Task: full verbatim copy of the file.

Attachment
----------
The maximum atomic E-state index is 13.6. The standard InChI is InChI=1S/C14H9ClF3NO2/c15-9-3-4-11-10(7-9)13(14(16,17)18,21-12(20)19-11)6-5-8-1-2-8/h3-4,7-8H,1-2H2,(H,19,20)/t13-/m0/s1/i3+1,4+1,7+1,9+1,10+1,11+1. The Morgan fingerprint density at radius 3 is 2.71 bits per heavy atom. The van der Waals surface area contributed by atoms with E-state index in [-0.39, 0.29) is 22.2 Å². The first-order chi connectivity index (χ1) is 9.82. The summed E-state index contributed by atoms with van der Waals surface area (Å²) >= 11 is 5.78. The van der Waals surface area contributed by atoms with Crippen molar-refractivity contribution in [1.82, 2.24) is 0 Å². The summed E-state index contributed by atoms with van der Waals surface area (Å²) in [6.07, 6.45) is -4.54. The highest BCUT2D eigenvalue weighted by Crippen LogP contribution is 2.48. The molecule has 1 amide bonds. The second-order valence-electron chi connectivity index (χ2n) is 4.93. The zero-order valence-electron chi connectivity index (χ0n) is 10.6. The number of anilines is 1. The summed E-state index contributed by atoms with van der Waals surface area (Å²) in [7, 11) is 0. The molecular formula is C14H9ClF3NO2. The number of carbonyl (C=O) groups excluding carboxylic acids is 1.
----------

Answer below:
The maximum atomic E-state index is 13.6. The standard InChI is InChI=1S/C14H9ClF3NO2/c15-9-3-4-11-10(7-9)13(14(16,17)18,21-12(20)19-11)6-5-8-1-2-8/h3-4,7-8H,1-2H2,(H,19,20)/t13-/m0/s1/i3+1,4+1,7+1,9+1,10+1,11+1. The Morgan fingerprint density at radius 3 is 2.71 bits per heavy atom. The van der Waals surface area contributed by atoms with E-state index in [-0.39, 0.29) is 22.2 Å². The first-order chi connectivity index (χ1) is 9.82. The summed E-state index contributed by atoms with van der Waals surface area (Å²) >= 11 is 5.78. The van der Waals surface area contributed by atoms with Crippen molar-refractivity contribution in [1.82, 2.24) is 0 Å². The summed E-state index contributed by atoms with van der Waals surface area (Å²) in [6.07, 6.45) is -4.54. The highest BCUT2D eigenvalue weighted by Crippen LogP contribution is 2.48. The molecule has 1 amide bonds. The second-order valence-electron chi connectivity index (χ2n) is 4.93. The zero-order valence-electron chi connectivity index (χ0n) is 10.6. The number of anilines is 1. The summed E-state index contributed by atoms with van der Waals surface area (Å²) in [7, 11) is 0. The molecular formula is C14H9ClF3NO2. The number of carbonyl (C=O) groups excluding carboxylic acids is 1.